As talks in Washington heat up on a plan to save the economy and consumers from going over the “fiscal cliff,” surveys reveal that a majority of Americans side with President Obama on many of the key points.
The Obama Administration is sharing the thoughts of middle-class Americans in its push to avoid tax increases next year that are put of the package of closing tax breaks and new spending cuts known as the “fiscal cliff.”
At his first news conference following re-election, President Obama today cut straight to the meat of his message: the vast majority of Americans cannot see a tax hike.
Republican presidential candidate Mitt Romney has a lot riding on convincing the voters in the pivotal swing state of Florida that the foreclosure crisis there is deepening and that lending is virtually frozen, as at least one new political ad states.
The Obama Administration’s bailouts of the banking and auto industries are well documented and by some measures successful, but that cannot be said of the president’s handling of the foreclosure crisis.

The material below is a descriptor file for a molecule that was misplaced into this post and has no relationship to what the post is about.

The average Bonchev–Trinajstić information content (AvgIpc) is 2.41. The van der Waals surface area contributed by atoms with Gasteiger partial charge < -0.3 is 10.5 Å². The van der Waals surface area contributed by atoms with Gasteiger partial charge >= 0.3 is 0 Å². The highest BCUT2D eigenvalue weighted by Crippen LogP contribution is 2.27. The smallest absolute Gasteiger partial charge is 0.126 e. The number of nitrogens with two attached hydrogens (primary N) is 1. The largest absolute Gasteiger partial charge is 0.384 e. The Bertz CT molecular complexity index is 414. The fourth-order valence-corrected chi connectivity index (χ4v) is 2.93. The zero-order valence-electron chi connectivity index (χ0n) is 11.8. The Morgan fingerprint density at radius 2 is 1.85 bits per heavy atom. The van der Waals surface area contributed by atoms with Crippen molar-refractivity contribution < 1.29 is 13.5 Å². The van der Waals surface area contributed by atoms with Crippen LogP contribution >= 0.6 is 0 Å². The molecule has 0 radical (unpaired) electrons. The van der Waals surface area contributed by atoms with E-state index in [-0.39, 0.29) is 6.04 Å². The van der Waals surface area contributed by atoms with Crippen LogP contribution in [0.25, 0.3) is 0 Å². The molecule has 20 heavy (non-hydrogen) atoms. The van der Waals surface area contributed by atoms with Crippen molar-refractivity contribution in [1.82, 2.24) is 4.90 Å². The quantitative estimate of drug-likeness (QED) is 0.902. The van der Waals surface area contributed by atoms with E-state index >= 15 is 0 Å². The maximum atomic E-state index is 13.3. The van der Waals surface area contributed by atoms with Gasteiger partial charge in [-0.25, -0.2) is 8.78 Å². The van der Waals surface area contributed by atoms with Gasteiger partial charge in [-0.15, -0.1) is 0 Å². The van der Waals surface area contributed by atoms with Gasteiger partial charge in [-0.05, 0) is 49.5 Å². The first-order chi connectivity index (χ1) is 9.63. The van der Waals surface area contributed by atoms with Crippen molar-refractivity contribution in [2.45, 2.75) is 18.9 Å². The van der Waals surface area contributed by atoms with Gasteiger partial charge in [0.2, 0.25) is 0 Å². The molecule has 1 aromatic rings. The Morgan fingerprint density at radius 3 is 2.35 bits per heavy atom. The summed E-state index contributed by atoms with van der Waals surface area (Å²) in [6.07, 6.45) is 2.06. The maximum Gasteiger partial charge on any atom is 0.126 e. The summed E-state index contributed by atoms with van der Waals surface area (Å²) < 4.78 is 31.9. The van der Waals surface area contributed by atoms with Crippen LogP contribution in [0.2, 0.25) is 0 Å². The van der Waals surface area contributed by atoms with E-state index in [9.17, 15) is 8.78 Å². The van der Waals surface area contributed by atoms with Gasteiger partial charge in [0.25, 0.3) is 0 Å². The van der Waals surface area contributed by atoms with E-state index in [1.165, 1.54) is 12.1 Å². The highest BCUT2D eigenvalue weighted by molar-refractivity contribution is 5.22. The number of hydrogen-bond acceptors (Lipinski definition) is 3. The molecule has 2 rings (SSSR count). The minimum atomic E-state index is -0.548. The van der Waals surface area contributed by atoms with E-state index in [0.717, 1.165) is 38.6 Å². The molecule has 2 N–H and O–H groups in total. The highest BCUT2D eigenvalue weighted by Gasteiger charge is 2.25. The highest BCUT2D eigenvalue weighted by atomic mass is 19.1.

The Obama Administration’s latest update to its foreclosure prevention program, which lawmakers and consumer advocates have said is falling short of its goal, has hit one million permanent mortgage modifications.
President Obama is pushing for Congress to help expand mortgage refinancing to millions of borrowers with loans not backed or owned by Fannie Mae and Freddie Mac – and those who cannot currently take advantage of historically low interest rates.
Through March 2012, the Obama Administration’s primary foreclosure prevention campaign has 794,748 borrowers paying a median of $535 less in mortgage payments - but that represents 43 percent of those who started modification trials over the past three years.
The White House website now has a “Buffett Rule Calculator” that invites Americans to quickly figure how many U.S. millionaires pay a less effective federal tax rate than they do.
President Obama focused his weekly radio and Internet address on urging Congress to increase taxes on millionaires and billionaires, renewing his proposal to enact the so-called Buffet Rule – although it has little chance of passing in a heated election year.